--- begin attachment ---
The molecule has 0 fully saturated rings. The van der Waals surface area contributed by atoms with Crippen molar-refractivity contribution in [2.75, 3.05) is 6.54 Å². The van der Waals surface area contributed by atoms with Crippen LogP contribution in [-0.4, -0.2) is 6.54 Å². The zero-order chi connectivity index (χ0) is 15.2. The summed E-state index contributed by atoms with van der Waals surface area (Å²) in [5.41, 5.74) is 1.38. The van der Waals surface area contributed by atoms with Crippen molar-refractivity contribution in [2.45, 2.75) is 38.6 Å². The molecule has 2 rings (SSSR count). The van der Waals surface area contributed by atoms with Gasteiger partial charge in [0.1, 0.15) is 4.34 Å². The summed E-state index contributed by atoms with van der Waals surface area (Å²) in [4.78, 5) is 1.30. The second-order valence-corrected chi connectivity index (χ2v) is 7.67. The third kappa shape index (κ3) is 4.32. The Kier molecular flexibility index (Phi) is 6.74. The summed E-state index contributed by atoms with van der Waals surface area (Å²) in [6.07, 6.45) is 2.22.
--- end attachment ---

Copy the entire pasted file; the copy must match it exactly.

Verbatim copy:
The molecule has 0 fully saturated rings. The van der Waals surface area contributed by atoms with Crippen molar-refractivity contribution in [2.75, 3.05) is 6.54 Å². The van der Waals surface area contributed by atoms with Crippen LogP contribution in [-0.4, -0.2) is 6.54 Å². The zero-order chi connectivity index (χ0) is 15.2. The summed E-state index contributed by atoms with van der Waals surface area (Å²) in [5.41, 5.74) is 1.38. The van der Waals surface area contributed by atoms with Crippen molar-refractivity contribution in [2.45, 2.75) is 38.6 Å². The molecule has 2 rings (SSSR count). The van der Waals surface area contributed by atoms with Gasteiger partial charge in [0.1, 0.15) is 4.34 Å². The summed E-state index contributed by atoms with van der Waals surface area (Å²) in [4.78, 5) is 1.30. The second-order valence-corrected chi connectivity index (χ2v) is 7.67. The third kappa shape index (κ3) is 4.32. The Kier molecular flexibility index (Phi) is 6.74. The summed E-state index contributed by atoms with van der Waals surface area (Å²) in [6.07, 6.45) is 2.22.